Midweek meditation

                                                             For this people’s heart has become calloused;
                                            they hardly hear with their ears, and they have closed their eyes.
                                           Otherwise they might see with their eyes, hear with their ears,
                                           understand with their hearts and turn, and I would heal them.
                                                           Matthew 13:15

This week’s meditation comes from Melannie Svoboda SND on July 20, 2020 (http://www.melanniesvobodasnd.org/is-it-time-for-spiritual-cataract-surgery/)

Is It Time for Spiritual Cataract Surgery?
A few months ago I had cataract surgery. I had my left eye done right before covid-19 put a temporary stop to such surgeries. For seven weeks, there I was: left eye, no cataract. Right eye, cataract. It was a unique situation to be in.
When I closed my left eye, I saw the world as I was used to seeing it—as if looking through a grayish, brownish film. But when I closed my right eye and looked through my left, I saw a brand new world of amazing brightness. Colors were more vivid, my Kindle screen was brighter, and I could now see in the distance clearly. What was even more amazing, when looking through my left eye, some things had actually changed colors. My dull purple top was now bright purple. My blue plaid shirt was now a vivid turquoise plaid shirt. My blah gray gloves were now rich avocado green gloves!

And for years, I thought what I was seeing was reality. If someone would have said, “I like your green gloves, Melannie,” I would have corrected them. “They’re gray, not green.” I might have even added, “You’d better get your eyes checked.”

The lesson I learned from this experience was clear: We must not be quick to equate the way we see something—a person, a situation, a concept, an experience—as the real way, the right way, the only way. Sometimes we may need a new lens to see things more clearly. We might need eye surgery—or “I surgery.”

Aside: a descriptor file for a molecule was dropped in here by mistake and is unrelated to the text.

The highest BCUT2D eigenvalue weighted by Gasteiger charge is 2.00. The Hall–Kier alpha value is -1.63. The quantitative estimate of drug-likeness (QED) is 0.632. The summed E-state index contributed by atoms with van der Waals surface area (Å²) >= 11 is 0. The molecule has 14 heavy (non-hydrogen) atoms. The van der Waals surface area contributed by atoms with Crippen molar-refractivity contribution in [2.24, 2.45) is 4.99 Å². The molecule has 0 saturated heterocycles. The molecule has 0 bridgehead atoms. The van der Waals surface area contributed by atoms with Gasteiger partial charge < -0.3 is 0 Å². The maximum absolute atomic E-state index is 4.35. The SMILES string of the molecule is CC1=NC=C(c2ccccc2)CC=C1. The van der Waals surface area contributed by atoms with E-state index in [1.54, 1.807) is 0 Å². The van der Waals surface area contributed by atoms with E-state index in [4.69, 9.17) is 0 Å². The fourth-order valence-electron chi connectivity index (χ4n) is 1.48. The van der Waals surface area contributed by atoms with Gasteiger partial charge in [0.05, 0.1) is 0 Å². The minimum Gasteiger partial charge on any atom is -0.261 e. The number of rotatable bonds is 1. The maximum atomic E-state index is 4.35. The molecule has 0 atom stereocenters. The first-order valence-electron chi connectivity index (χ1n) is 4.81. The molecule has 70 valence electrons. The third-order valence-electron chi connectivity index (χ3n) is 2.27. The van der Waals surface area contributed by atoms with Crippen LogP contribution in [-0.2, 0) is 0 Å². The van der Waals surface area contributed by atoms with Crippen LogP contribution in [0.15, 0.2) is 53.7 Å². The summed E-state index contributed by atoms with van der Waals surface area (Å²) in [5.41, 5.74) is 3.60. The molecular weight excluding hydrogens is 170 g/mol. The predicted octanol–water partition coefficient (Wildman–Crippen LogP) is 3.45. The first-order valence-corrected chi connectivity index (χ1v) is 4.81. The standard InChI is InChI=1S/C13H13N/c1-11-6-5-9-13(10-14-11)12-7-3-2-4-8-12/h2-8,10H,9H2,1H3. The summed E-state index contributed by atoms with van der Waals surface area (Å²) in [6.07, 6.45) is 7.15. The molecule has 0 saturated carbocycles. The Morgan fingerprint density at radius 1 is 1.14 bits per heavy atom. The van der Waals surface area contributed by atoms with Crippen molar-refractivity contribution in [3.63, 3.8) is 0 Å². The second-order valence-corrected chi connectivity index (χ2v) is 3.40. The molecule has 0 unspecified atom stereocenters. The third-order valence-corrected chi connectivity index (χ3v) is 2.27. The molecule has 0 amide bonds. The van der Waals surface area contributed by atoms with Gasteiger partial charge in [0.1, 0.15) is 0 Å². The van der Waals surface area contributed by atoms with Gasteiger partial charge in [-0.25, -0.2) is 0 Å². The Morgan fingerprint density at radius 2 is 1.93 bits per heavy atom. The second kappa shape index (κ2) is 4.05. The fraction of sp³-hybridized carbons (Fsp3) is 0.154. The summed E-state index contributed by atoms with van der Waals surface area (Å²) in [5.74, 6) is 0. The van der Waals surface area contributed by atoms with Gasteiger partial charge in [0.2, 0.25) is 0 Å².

Ordinarily cataracts develop slowly. Mine took years to form before my doctor deemed them “ripe” enough for surgery. Our spiritual vision can become clouded over time too—imperceptibly. What factors impede clarity of vision? Familiarity can impede our vision. If we see something again and again we risk not seeing it at all. That’s why it’s good to have friends who help us to see familiar things in new ways.

Prejudice can also hinder our perception. If we have preconceived ideas against a certain group of individuals (of a specific race, gender, age bracket, occupation, political leaning, religious affiliation, etc.) we risk not seeing them for who they really are. And sometimes the very aging process can make us get set in our ways and not open to new insights, new ideas, new ways of seeing. If you ever catch yourself saying, “But I always thought…” That’s a good sign. Chances are it means you are on the verge of modifying something you always thought!
May your eyes see and your ears clearly hear His voice.

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